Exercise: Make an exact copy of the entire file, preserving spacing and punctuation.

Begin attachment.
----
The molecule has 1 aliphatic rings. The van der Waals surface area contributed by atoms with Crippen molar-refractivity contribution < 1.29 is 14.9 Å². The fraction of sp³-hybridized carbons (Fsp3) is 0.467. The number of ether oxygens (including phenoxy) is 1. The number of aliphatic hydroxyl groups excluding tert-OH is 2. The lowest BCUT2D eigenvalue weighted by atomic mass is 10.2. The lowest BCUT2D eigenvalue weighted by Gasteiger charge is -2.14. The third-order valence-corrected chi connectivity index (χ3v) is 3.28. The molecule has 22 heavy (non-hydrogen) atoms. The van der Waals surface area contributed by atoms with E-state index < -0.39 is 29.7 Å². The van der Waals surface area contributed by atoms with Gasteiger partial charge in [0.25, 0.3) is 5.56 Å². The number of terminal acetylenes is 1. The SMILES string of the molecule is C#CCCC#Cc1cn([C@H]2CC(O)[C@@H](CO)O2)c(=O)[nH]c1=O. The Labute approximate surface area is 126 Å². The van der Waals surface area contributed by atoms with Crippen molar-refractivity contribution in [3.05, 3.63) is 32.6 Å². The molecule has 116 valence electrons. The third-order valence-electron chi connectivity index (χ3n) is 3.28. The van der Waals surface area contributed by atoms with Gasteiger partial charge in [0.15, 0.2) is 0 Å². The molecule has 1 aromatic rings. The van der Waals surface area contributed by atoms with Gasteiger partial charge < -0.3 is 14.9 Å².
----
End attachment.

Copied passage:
The molecule has 1 aliphatic rings. The van der Waals surface area contributed by atoms with Crippen molar-refractivity contribution < 1.29 is 14.9 Å². The fraction of sp³-hybridized carbons (Fsp3) is 0.467. The number of ether oxygens (including phenoxy) is 1. The number of aliphatic hydroxyl groups excluding tert-OH is 2. The lowest BCUT2D eigenvalue weighted by atomic mass is 10.2. The lowest BCUT2D eigenvalue weighted by Gasteiger charge is -2.14. The third-order valence-corrected chi connectivity index (χ3v) is 3.28. The molecule has 22 heavy (non-hydrogen) atoms. The van der Waals surface area contributed by atoms with E-state index < -0.39 is 29.7 Å². The van der Waals surface area contributed by atoms with Gasteiger partial charge in [0.25, 0.3) is 5.56 Å². The number of terminal acetylenes is 1. The SMILES string of the molecule is C#CCCC#Cc1cn([C@H]2CC(O)[C@@H](CO)O2)c(=O)[nH]c1=O. The Labute approximate surface area is 126 Å². The van der Waals surface area contributed by atoms with Crippen molar-refractivity contribution in [3.05, 3.63) is 32.6 Å². The molecule has 116 valence electrons. The third-order valence-electron chi connectivity index (χ3n) is 3.28. The van der Waals surface area contributed by atoms with Gasteiger partial charge in [0.15, 0.2) is 0 Å². The molecule has 1 aromatic rings. The van der Waals surface area contributed by atoms with Gasteiger partial charge < -0.3 is 14.9 Å².